A Social Model of Self-Sufficiency

Today I want to talk about a thing that most everyone desires and seeks, either to obtain or to maintain: self-sufficiency. Now some of you may have been taught that self-sufficiency is an unrealistic goal, but what you were probably taught is not what I mean by self-sufficiency: I don’t mean living in a hut outside society, growing all your own food, and reducing your carbon footprint (though that can be a part of it). I’m talking about being self-sufficient within society (i.e., practically). I’m focused on this because humans are highly social creatures and are dependent on one another (at the very least for reproductive and child-rearing purposes). I also see value in considering this because becoming self-sufficient, in some sense or another (like in your ability to interpret media) is one of the core aims people who come to this site seem to have.

By self-sufficiency here though, I mean the ability to produce more value than you consume, and also, and most importantly, to do so. Within this definition of self-sufficiency I recognize three time oriented parts:

A self-sufficient character (past potential) - Lessons, memories, habits, dreams, reflections, fears, the idea of rewards, and other physiological and psychological factors that shape the nature of your self.

Active Engagement (present action) – The degree to which you are productively engaged within your immediate world.



o Resources (future potential) – spiritual, physical, economic, emotional, logical.



What this model of self-sufficiency emphasizes is the importance of present action based in a strong sense of self with a focus on social development through the building up of a variety of resources, both internal and external.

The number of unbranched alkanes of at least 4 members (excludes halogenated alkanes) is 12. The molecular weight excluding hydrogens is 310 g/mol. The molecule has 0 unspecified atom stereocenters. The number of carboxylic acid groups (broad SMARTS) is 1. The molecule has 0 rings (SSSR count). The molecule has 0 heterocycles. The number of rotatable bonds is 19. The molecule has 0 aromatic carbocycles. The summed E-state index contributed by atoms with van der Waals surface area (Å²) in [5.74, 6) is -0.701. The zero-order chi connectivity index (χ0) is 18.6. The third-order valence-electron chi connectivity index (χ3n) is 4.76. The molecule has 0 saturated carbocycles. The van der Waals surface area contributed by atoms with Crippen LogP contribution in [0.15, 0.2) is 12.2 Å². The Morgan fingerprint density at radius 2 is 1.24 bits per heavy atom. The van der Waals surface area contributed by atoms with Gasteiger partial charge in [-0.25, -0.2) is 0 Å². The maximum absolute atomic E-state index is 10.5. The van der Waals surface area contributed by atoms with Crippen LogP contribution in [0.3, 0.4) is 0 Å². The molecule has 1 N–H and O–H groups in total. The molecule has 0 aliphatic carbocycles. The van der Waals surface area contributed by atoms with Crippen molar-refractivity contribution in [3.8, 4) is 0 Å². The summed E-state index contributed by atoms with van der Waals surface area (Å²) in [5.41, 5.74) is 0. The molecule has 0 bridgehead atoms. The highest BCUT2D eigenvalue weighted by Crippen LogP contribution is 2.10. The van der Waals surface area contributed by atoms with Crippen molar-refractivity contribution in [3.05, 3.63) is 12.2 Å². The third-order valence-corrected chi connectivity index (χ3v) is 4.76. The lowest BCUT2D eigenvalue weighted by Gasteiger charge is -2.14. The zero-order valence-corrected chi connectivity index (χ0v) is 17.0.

Present action, or active engagement, is what brings meaning into a person’s life, as it is where experiences occur, and these experiences awaken us to the need for meaning. Another way of saying that is that experiential life occurs primarily during active engagement. Past and future potential exist in the service of one’s active engagement, which is the fount of ones social value, along with life. 



Developing self-sufficiency is a process, and the vast majority of people are, to a greater or lesser extent — based on the limitations of the society they’re born into and their own personal weaknesses – unable to rise anywhere near it.

But that doesn’t mean it’s not achievable. It just means most people don’t know how to do it.

Why is this so hard for people? How can you become truly self-sufficient?

More on that another time…

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